Header Ads

In a first, NASA gets ready to bring rock samples from this planet to Earth


In a historical development, world's premier space agency National Aeronautics and Space Administration (NASA) is going to attempt to bring Mars rock samples back to Earth. The samples will be brought back to Earth in order to help NASA scientists to study about the surface of the Red Planet. 

On November 10, an independent review report was released by US-based NASA hinting the agency is all set to undertake its Mars Sample Return (MSR) campaign to bring rock samples from the Red Planet.

"The agency established the MSR Independent Review Board (IRB) to evaluate its early concepts for a groundbreaking, international partnership with ESA (European Space Agency) to return the first samples from another planet," Nasa said in a statement.

“After a thorough review of the agency’s planning over the past several years, the IRB unanimously believes that Nasa is now ready to carry out the MSR program, the next step for robotic exploration of Mars," added the statement.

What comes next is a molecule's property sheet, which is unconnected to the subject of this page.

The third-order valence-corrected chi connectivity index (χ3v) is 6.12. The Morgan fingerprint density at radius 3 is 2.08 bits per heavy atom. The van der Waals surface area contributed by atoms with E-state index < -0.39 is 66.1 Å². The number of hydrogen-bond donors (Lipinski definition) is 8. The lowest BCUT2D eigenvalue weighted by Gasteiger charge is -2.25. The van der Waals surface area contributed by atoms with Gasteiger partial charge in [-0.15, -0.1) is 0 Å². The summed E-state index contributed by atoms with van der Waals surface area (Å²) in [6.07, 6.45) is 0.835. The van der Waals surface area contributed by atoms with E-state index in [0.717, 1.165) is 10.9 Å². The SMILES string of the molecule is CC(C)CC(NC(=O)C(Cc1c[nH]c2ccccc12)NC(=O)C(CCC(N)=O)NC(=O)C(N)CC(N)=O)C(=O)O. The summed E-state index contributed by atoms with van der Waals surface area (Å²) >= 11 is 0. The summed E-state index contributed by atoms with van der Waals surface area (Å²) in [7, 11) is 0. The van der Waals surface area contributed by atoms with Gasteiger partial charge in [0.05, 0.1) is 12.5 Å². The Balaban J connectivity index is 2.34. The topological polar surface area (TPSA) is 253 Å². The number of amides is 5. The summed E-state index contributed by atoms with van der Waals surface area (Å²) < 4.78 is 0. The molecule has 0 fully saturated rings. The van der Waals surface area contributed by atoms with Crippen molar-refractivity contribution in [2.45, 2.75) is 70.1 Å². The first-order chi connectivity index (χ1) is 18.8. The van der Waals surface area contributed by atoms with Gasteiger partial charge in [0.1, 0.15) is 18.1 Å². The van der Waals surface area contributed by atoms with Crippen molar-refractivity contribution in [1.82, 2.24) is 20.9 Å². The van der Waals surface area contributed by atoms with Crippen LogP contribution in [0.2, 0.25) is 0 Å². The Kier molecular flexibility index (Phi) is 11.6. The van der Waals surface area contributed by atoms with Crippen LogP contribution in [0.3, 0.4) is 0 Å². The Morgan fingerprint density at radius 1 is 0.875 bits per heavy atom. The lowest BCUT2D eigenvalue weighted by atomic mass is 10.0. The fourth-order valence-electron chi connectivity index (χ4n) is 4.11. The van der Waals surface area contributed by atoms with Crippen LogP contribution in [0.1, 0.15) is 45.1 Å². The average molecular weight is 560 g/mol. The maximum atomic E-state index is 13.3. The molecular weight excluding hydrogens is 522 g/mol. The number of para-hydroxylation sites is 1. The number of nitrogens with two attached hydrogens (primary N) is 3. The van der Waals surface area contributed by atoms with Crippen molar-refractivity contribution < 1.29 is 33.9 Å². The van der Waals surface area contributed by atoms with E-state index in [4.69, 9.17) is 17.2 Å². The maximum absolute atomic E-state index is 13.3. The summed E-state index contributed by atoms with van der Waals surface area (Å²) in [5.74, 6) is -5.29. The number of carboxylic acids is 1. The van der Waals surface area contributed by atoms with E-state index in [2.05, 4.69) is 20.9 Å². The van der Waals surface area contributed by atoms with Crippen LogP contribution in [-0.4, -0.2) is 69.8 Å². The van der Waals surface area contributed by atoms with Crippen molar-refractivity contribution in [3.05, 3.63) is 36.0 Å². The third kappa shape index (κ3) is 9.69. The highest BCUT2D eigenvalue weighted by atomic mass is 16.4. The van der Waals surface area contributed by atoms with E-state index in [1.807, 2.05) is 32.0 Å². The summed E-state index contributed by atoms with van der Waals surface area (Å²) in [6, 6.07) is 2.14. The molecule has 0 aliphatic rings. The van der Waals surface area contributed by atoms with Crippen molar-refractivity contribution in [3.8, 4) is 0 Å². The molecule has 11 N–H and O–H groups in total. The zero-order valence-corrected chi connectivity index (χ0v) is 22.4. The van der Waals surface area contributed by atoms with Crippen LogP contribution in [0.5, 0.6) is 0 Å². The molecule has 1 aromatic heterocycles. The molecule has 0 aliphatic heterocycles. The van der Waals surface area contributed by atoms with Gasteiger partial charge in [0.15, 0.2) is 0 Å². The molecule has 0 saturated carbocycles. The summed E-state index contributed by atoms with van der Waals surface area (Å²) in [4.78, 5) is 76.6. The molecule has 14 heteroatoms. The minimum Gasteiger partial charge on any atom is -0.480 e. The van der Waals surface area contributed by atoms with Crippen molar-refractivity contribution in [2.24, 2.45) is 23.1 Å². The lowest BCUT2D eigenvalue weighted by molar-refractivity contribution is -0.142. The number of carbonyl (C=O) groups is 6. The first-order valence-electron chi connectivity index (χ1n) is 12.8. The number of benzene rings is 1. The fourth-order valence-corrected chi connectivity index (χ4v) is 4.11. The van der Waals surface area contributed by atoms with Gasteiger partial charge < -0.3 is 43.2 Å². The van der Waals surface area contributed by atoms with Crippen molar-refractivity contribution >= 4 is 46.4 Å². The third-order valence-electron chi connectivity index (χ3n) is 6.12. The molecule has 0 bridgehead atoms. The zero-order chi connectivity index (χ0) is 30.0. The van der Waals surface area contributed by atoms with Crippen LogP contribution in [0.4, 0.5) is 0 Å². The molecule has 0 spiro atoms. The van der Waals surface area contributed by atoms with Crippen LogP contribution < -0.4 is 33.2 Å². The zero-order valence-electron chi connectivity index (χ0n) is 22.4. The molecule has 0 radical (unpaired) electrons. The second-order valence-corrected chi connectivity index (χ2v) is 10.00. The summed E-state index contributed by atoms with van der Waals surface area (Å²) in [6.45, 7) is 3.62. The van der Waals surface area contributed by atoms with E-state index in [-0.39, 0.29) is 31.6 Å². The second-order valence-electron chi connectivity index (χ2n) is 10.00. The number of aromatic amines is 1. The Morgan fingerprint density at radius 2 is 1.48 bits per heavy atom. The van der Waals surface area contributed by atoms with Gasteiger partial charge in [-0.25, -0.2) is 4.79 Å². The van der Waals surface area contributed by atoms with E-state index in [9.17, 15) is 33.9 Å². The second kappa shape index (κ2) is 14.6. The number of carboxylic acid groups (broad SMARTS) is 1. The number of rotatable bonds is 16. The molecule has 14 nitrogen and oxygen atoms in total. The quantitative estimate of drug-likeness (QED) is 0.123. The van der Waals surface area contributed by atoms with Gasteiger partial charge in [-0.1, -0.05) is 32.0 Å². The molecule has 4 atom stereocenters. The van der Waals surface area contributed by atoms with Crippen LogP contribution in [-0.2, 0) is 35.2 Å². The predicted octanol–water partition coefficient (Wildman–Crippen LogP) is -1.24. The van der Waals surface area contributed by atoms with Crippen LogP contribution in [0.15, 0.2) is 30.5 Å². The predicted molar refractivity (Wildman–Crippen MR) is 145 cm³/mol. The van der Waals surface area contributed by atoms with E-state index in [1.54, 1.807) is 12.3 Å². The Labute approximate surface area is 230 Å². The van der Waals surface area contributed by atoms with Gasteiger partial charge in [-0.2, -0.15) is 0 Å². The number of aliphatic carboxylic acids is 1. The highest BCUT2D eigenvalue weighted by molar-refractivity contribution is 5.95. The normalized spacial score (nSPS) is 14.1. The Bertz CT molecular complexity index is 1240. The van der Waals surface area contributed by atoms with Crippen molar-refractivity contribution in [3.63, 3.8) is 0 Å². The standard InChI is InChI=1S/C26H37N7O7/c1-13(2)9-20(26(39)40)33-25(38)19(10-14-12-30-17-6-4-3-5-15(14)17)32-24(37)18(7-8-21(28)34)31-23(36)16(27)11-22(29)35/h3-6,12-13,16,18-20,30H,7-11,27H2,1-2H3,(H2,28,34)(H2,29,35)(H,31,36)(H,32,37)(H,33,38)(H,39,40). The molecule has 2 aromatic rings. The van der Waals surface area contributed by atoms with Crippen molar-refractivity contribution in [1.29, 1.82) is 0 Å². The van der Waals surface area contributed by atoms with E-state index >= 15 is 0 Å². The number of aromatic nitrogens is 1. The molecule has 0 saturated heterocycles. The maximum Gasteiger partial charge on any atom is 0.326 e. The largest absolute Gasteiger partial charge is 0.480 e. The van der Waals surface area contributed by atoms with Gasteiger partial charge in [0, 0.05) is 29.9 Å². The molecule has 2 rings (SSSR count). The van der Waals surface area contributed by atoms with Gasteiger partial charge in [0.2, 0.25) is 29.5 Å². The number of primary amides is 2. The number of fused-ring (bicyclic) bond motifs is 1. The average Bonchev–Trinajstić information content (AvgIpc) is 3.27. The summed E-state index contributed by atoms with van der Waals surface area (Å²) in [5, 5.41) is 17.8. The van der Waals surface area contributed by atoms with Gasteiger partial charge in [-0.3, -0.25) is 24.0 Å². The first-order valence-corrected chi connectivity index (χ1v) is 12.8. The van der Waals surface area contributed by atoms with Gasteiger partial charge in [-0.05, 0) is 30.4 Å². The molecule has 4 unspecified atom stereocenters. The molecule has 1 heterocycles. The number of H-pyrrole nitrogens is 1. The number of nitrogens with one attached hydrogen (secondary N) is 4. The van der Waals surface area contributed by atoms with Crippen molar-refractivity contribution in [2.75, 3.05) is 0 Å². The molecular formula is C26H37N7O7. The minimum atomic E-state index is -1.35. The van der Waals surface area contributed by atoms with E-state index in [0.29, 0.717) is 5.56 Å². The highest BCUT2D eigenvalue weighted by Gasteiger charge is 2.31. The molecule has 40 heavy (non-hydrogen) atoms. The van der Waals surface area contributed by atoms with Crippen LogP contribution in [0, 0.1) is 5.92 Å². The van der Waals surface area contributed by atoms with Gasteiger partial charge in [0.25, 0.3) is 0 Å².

It may be recalled that NASA had launched its Mars 2020 Perseverance rover in July and the rover is now more than halfway to the planet. The Perseverance rover will try to collect rock and soil samples from Mars.

"Aboard Perseverance is a sophisticated sampling system with a coring drill and sample tubes that are the cleanest hardware ever sent to space. Once on Mars, Perseverance aims to cache rock and regolith samples in its collection tubes. It then would leave some of them on the Martian surface for an ESA-provided "fetch" rover to collect and deliver to a Nasa-provided Mars Ascent Vehicle, which then would launch the samples into orbit around Mars," said the statement by Nasa.

"An ESA-provided Earth Return Orbiter would then rendezvous with the samples in orbit around Mars and take them in a highly secure containment capsule for return to Earth in the 2030s," it added.

"I believe this sample return will be well worth the effort and help us answer key astrobiology questions about the Red Planet bringing us one step closer to our eventual goal of sending humans to Mars," said Thomas Zurbuchen, Nasa associate administrator for science at the agency’s headquarters in Washington.

No comments